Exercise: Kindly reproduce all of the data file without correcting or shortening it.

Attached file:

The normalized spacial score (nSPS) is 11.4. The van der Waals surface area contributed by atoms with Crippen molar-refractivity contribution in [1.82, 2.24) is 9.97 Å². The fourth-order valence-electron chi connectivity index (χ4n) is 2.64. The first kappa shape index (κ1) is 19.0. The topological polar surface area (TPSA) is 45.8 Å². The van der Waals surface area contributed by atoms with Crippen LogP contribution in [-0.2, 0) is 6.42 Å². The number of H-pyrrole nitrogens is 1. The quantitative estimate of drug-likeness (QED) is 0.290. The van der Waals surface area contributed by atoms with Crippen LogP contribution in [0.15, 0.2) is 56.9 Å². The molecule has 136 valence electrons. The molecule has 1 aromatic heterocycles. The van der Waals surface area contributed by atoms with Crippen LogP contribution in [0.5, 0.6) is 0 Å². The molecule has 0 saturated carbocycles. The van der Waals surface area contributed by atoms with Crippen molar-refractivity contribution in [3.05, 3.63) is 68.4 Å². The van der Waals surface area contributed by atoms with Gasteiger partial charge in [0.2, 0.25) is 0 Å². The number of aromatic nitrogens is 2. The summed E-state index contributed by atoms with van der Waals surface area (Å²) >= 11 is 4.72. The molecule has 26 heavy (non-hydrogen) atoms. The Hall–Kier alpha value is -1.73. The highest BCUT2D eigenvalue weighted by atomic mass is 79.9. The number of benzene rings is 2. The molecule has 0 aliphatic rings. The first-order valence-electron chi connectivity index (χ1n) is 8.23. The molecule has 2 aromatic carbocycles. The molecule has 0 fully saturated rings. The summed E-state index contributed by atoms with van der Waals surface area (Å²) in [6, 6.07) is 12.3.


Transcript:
The normalized spacial score (nSPS) is 11.4. The van der Waals surface area contributed by atoms with Crippen molar-refractivity contribution in [1.82, 2.24) is 9.97 Å². The fourth-order valence-electron chi connectivity index (χ4n) is 2.64. The first kappa shape index (κ1) is 19.0. The topological polar surface area (TPSA) is 45.8 Å². The van der Waals surface area contributed by atoms with Crippen LogP contribution in [-0.2, 0) is 6.42 Å². The number of H-pyrrole nitrogens is 1. The quantitative estimate of drug-likeness (QED) is 0.290. The van der Waals surface area contributed by atoms with Crippen LogP contribution in [0.15, 0.2) is 56.9 Å². The molecule has 136 valence electrons. The molecule has 1 aromatic heterocycles. The van der Waals surface area contributed by atoms with Crippen LogP contribution in [0.5, 0.6) is 0 Å². The molecule has 0 saturated carbocycles. The van der Waals surface area contributed by atoms with Crippen molar-refractivity contribution in [3.05, 3.63) is 68.4 Å². The van der Waals surface area contributed by atoms with Gasteiger partial charge in [0.2, 0.25) is 0 Å². The number of aromatic nitrogens is 2. The summed E-state index contributed by atoms with van der Waals surface area (Å²) >= 11 is 4.72. The molecule has 26 heavy (non-hydrogen) atoms. The Hall–Kier alpha value is -1.73. The highest BCUT2D eigenvalue weighted by atomic mass is 79.9. The number of benzene rings is 2. The molecule has 0 aliphatic rings. The first-order valence-electron chi connectivity index (χ1n) is 8.23. The molecule has 2 aromatic carbocycles. The molecule has 0 fully saturated rings. The summed E-state index contributed by atoms with van der Waals surface area (Å²) in [6, 6.07) is 12.3.